Lodhi and Lieven’s argument echoes one that David Axe, Jason Reich, and I made yesterday on ForeignPolicy.com.

… regime change, and democracy, are not necessary for counterterrorism. Propping up President Hamid Karzai’s Western-style government in Kabul does not make operations against al Qaeda any easier or more successful. If anything, it distracts from the conceptually simpler task of finding and killing terrorists. Without U.S. and NATO protection, Karzai’s regime would, sooner or later, probably fall to the Taliban. But U.S. observers should not equate that eventuality with “losing” the war. The war is against terrorists, not Islamist governments. The United States should be prepared to make peace, and amends, with a resurgent Taliban — and to encourage the group to excise its more extreme elements.

I admit talking to the Taliban sounds weird and scary. But my contention is that there is no shortage of Pashtun militants willing to fight against what they perceive to be a foreign occupation of their region. Certainly the Taliban does not enjoy support among the majority of Pashtuns—as Lodhi and Lieven point out—but neither did the IRA in Northern Ireland or the FLN in Algeria. The point is not exclusively about popularity (although that’s a critical component, along with local legitimacy), but the fact that these indigenous groups are willing to fight the United States and NATO indefinitely. Indeed, it is the western military presence that is driving support for the Taliban both in Afghanistan and in Pakistan.

Moreover, the notion that we must protect Pakistan from the Taliban is ludicrous. Pakistan’s intelligence service helped create the Taliban and they continue to protect the Afghan Taliban to keep India at bay. From this point of view, deploying more troops would be irrelevant to the fight against al Qaeda and counterproductive in our attempts to pacify the region. For more on what we should do, check this out.

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Posted by Derrick Crowe on October 5th, 2009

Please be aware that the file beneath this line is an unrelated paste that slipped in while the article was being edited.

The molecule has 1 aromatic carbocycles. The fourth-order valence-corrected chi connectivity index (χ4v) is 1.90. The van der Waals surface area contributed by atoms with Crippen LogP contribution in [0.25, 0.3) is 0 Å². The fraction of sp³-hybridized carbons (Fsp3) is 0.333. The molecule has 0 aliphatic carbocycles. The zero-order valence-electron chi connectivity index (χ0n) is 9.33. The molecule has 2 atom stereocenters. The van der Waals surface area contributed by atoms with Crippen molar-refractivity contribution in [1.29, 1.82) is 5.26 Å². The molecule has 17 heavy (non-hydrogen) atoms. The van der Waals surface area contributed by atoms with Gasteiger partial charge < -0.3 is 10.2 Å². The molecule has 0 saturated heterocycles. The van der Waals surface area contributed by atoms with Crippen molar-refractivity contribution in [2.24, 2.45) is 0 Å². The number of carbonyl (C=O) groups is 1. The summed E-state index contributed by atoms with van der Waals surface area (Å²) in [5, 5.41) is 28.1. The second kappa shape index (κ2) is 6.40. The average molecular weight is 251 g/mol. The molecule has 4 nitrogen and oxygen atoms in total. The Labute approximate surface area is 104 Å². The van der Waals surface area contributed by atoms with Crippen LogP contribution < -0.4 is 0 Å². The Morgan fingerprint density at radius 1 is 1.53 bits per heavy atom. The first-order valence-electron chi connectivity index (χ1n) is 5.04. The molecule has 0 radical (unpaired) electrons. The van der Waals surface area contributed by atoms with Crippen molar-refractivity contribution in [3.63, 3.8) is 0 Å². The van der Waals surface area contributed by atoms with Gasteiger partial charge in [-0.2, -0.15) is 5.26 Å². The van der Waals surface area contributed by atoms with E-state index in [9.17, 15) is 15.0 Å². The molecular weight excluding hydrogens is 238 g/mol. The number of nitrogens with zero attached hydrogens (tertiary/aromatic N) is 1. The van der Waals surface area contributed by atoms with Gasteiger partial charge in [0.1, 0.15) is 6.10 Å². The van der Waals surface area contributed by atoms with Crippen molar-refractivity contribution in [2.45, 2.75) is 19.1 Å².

We’ll mark the 8th anniversary of the war in Afghanistan this week. Peace Action West (fast becoming one of my favorite anti-war groups) put together a great online resource to help Americans speak out on Facebook and show support for ending the war. Their page makes it as easy as two clicks to send this message to the White House:

This week’s anniversary marks 8 years of war in Afghanistan, and I’m remembering those who have died. Bullets don’t win hearts and minds. We need a better plan for Afghanistan, end the war.

I’ve done it. Have you?

Note: Derrick Crowe is the Afghanistan blog fellow for Brave New Foundation / The Seminal. Learn how the war in Afghanistan undermines U.S. security: watch Rethink Afghanistan (Part Six), & visit http://rethinkafghanistan.com/blog.

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Posted by Derrick Crowe on October 5th, 2009

Push into Helmand triggered severe spike in civilian death rate, failed its objectives

Note: Derrick Crowe is the Afghanistan blog fellow for Brave New Foundation / The Seminal. Learn how the war in Afghanistan undermines U.S. security: watch Rethink Afghanistan (Part Six), & visit http://rethinkafghanistan.com/blog.

ISAF commander Gen. Stanley McChrystal set out a clear marker for what he considers “success” in Afghanistan:

American success in Afghanistan should be measured by “the number of Afghans shielded from violence,” not the number of enemy fighters killed, he said.

Unfortunately, according to updated totals from the United Nations Assistance Mission for Afghanistan, Operation Khanjar, launched on July 2, was followed by a severe spike in civilian casualties. The vast majority of these casualties were caused by IEDs and suicide bombings attributed to anti-Kabul-government elements. But, with the spike coinciding so closely with the launch of the ISAF push into Helmand, it’s clear that NATO choices continue to feed into a dynamic that has become toxic for civilians.